Interview with Falke Managing Director Paul Falke
BY SANDY STRASSER
Fashion is driven by our own quest for beauty. The need for people to adorn themselves and to look for, and gradually find, their own style is also the driving force in fashion. Sock manufactory Falke has committed itself to developing stylish fashion for modern people, fashion of the highest quality that strives for perfection. The Falke scene is characterised by polyglot globetrotters, headstrong individualists, inquisitive explorers, fanatical perfectionists, sensitive creative types and incorrigible aesthetes. Their world of images, their domestic culture and their attire are visible expressions of their instinct. And this is precisely where the company feels at home.
Mr Falke, the history of your company stretches back to 1895. It all started back then as a knitting mill. How does it feel to be part of this great history?
It is remarkable that our humble beginnings, making simple knitted goods, formed the basis of what is today an internationally-active enterprise – all achieved through commitment and hard work. For me personally, the long tradition of the company represents an excellent foundation on which we can constantly develop innovations that will also take this great history into the future.
Today, you run the company with your cousin Franz-Peter. Who is responsible for what?
My cousin and I have the responsibility for the entire company. We do not have rigidly-defined roles and we make the decisions together.
Although – in addition to socks and stockings – your brand manufactures knitwear and sports apparel, you still view the former as your core business. What do you find so fascinating about it?
Socks are a fundamental part of our wardrobe. Not only that they can fulfil certain functions, they can also make fashionable statements. No other item of apparel can do this to this extent.
Almost a dozen work steps are required to manufacture an original Falke sock. You still knit the most expensive socks made from cashmere or silk blends on machines that are, in part, 60 years old. What makes these ‘sturdy workhorses’ so essential to production?
In all matters, Falke believes in a balance between tradition and modernity. Methods that have long existed are important. Only on the basis of these can we pursue innovative new paths. This also allows us to translate virtually all our creative ideas into concrete products.
How much craftsmanship is involved in completing a pair of quality socks? What role does the toe of a sock play here?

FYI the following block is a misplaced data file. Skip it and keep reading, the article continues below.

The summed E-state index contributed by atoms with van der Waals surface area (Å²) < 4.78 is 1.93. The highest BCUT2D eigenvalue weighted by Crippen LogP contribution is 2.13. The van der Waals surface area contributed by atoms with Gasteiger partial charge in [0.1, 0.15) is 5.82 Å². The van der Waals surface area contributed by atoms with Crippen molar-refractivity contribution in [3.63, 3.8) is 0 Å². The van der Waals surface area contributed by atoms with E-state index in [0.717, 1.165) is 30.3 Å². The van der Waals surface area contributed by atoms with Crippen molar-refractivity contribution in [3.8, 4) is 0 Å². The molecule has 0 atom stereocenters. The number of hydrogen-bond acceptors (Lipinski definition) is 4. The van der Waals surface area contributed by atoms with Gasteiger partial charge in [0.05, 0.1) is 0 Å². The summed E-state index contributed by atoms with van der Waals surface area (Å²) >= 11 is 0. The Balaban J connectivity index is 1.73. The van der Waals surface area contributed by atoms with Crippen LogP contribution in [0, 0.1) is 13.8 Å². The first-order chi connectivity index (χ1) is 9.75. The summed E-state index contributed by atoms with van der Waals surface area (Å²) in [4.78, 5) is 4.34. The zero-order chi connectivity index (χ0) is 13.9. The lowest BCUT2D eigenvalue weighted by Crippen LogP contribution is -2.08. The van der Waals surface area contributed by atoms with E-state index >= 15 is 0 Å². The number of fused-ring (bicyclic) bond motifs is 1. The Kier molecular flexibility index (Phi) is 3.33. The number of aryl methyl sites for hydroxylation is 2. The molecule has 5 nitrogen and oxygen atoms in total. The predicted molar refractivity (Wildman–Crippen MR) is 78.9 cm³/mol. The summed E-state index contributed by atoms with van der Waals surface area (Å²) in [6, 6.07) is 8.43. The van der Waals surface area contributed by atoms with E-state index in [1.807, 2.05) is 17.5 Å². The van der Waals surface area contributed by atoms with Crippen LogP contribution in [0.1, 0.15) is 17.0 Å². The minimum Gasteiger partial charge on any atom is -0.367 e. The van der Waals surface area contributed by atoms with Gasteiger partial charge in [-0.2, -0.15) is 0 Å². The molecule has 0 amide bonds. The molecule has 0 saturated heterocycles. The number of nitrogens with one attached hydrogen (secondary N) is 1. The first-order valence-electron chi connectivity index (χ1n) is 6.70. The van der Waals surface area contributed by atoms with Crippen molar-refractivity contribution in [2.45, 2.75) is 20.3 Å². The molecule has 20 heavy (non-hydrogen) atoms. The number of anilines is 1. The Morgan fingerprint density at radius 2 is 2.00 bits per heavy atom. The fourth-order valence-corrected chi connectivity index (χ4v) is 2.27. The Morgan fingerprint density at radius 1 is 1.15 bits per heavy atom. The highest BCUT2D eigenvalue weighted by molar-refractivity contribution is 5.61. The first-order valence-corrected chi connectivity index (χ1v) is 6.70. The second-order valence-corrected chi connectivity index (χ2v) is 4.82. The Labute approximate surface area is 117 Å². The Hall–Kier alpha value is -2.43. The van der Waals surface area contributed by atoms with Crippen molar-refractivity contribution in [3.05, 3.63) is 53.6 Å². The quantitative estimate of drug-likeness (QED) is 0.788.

Craftsmanship is hugely important. The Falke quality can only be maintained with constant controls and monitoring. In addition to these quality controls that are carried out by hand, manual linking is a special quality feature of Falke products. Here, the toe of the sock is closed by hand, ensuring the finest seam possible.
Your core maxim is: striving towards, and delivering, quality for the sake of quality. Each detail deserves to be perfected with expertise and passion. How do you reconcile this tradition-conscious philosophy with advancing digitalisation?
A healthy mix is important here. The know-how from Falke’s 121-year history mixed with state-of-the-art methods offers almost endless possibilities. This enables us to drive developments forward, while nevertheless never losing sight of our core remit – providing the highest quality and discerning design for modern people.
In which areas of production do you employ machines with intelligent software?
Where do you use and also profit from digital technologies?
In this day and age, digitalisation is an important process. Particularly the image of a company changes through digitalisation. Linking offline and online operations is therefore especially important to ensure you remain close to your customers.
What appeal – or entrepreneurial necessity – do you see with regards to the deployment of robots in the future?
It is not without reason that we are known for our manual craftsmanship. This is what distinguishes our quality from that of products from the Far East. Robots cannot replace the work carried out by our employees.